The Role of Russia, Iran and Turkey in the Post-War Reconstruction of Syria

According to Iran’s Deputy Minister of Foreign Affairs Seyed Kazem Sajjadpour, who is also president of the Institute for Political and International Studies (IPIS), Russia, Iran and Turkey complement each other well in the post-war reconstruction of Syria, which is a multi-dimensional process. He was interviewed by on the sidelines of the Valdai Club Middle East Conference in Moscow.

Iran, Russia, and Turkey play an important role in Syria. An interesting aspect of the process is the way that the three nations complement each other: each adds value in restoring peace and security in the country. They can be of equal help in the nation’s multi-layered reconstruction process. It is a multi-dimensional issue; the parties must address social reconstruction, political reconstruction, economic reconstruction, and even diplomatic reconstruction.

The diplomatic reconstruction process is already underway, and political reconstruction is happening due to the Astana and, most importantly, Sochi meetings, where the parties achieved good results. The economic and social reconstruction of the country, however, requires more patience. For economic reconstruction we need money, investment projects and first of all, the will to embrace reconstruction. Social reconstruction and economic reconstruction are connected. This is not limited to building construction; it is also necessary to repair the people’s emotional wounds, so that they may achieve psychological and mental stability. The three players are in a good position to help the Syrian people.

As for the other external stakeholders, they have different track records and are motivated by different factors. The United States, China and Europe – they all are different. First of all, they should not inflame the situation. It is better to call it escalation freezing. The United States is still adding gasoline to the fire in the region.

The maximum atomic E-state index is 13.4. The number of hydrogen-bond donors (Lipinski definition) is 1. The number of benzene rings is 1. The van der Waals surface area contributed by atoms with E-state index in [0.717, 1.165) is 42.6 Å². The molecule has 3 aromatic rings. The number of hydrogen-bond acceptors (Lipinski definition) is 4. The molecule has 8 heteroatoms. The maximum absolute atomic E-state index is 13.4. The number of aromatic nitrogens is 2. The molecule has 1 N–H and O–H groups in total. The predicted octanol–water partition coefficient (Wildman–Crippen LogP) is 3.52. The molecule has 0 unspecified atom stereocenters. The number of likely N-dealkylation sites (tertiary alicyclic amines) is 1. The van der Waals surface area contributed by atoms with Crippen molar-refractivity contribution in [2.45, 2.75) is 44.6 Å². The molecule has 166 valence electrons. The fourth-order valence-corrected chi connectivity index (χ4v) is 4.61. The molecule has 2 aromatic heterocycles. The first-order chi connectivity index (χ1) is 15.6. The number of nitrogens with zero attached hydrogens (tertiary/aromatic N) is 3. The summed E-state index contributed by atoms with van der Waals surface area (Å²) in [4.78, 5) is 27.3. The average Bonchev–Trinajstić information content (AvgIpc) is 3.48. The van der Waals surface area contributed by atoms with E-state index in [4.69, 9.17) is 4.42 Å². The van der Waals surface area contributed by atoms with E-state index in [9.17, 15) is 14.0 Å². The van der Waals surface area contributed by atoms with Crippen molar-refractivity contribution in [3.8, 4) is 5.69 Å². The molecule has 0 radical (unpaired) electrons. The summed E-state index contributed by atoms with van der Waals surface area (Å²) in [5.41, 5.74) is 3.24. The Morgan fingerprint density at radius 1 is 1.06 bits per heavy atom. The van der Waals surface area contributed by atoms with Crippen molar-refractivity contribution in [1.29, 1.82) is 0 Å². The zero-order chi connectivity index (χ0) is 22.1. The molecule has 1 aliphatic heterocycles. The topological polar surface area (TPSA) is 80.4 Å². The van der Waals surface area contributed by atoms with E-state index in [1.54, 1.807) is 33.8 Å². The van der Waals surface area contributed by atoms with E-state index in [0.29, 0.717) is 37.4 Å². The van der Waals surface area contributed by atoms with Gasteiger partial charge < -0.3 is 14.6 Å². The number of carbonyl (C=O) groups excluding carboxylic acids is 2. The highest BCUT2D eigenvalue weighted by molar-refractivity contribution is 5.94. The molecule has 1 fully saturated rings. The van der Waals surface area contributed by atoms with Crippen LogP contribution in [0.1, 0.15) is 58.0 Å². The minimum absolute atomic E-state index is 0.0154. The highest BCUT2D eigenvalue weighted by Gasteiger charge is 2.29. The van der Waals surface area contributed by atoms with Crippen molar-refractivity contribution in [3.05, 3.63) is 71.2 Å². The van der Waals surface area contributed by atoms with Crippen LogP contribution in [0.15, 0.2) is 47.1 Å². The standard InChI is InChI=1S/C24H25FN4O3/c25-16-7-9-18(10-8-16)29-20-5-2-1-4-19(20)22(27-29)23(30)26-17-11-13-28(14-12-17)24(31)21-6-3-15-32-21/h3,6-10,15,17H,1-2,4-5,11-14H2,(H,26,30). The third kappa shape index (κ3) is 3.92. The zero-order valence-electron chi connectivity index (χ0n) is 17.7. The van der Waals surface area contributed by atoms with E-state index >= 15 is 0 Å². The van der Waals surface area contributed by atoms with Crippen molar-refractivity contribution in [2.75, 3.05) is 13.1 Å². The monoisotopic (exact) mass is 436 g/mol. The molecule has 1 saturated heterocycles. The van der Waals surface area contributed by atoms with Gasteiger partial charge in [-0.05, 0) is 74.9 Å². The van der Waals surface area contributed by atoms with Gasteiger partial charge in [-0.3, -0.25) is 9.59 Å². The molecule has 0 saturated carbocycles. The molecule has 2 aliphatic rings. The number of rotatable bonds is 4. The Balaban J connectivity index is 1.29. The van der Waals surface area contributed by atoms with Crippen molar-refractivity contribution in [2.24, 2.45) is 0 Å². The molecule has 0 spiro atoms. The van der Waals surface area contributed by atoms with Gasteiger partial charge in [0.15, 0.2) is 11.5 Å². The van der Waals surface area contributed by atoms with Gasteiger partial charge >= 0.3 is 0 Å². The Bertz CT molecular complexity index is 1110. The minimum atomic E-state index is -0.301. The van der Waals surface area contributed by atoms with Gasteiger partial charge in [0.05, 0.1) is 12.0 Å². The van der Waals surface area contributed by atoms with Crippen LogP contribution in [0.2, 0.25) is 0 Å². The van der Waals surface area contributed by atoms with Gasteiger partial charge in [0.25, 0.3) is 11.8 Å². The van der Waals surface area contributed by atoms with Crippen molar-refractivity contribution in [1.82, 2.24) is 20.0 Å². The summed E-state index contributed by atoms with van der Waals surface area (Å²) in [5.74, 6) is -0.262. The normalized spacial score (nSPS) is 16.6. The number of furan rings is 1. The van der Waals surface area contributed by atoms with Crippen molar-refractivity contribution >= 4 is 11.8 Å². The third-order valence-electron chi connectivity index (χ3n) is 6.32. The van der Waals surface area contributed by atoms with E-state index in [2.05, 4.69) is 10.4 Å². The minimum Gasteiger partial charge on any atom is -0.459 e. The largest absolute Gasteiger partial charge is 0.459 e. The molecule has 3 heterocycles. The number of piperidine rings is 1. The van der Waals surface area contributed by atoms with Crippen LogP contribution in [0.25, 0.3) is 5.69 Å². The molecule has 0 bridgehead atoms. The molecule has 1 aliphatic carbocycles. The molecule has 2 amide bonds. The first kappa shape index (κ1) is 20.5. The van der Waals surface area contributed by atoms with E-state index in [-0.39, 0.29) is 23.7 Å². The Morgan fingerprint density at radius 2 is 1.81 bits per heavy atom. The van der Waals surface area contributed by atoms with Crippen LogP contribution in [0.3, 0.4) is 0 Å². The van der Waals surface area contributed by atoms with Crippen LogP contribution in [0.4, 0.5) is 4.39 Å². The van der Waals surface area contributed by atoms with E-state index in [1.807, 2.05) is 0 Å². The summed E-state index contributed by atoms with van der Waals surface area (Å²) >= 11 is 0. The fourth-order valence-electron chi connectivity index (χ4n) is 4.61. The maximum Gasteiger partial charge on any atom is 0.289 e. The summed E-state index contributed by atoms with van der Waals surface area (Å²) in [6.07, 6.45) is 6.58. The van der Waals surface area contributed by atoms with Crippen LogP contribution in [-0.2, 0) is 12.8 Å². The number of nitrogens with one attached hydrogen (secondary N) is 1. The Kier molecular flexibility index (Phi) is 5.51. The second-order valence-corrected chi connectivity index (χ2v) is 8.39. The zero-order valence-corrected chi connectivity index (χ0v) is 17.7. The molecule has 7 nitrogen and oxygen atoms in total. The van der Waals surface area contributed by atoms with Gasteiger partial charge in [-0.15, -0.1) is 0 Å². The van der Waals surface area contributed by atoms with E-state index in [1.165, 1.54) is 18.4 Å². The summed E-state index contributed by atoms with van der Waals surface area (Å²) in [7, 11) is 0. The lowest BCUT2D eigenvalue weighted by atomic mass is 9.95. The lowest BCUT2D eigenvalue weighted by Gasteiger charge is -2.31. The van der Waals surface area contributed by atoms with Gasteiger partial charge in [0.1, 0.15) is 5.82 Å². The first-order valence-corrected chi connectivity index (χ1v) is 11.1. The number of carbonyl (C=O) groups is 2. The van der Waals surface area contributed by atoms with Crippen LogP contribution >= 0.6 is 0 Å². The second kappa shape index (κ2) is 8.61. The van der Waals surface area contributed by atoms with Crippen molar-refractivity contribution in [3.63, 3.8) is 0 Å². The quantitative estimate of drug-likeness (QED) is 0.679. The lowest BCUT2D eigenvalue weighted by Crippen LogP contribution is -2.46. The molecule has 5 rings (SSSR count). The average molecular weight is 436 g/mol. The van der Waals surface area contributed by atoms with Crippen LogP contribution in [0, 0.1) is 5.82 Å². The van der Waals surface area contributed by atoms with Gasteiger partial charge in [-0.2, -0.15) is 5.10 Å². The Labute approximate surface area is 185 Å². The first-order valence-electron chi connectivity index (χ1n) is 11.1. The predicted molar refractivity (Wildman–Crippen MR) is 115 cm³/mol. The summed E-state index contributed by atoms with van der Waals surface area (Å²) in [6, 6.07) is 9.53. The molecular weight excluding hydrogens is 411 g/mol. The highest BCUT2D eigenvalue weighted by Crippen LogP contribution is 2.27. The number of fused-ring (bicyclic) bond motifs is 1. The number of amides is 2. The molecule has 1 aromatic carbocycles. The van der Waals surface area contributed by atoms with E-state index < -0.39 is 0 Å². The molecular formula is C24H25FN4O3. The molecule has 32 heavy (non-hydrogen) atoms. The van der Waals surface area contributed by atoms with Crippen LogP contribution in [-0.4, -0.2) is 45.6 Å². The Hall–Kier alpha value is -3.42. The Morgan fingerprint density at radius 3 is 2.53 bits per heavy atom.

Second, the external actors should also accept the sovereignty and territorial integrity of all regional states.

Third, they should agree that the people of the region must be ready take responsibility for their own security and decision-making.

Iran, 40 years after the Islamic revolution, is not dependent on anyone in providing for its own security, economy and politics. Iranian policy does not depend on what is going on in Washington or in other places. The same must be true for the people of the region. A type of win-win, inclusive regional process should be supported and not prevented. However, if you look at what happened in Warsaw, this conference promoted polarization. It means that not all players are included in the regional decision-making process.

Views expressed are of individual Members and Contributors, rather than the Club's, unless explicitly stated otherwise.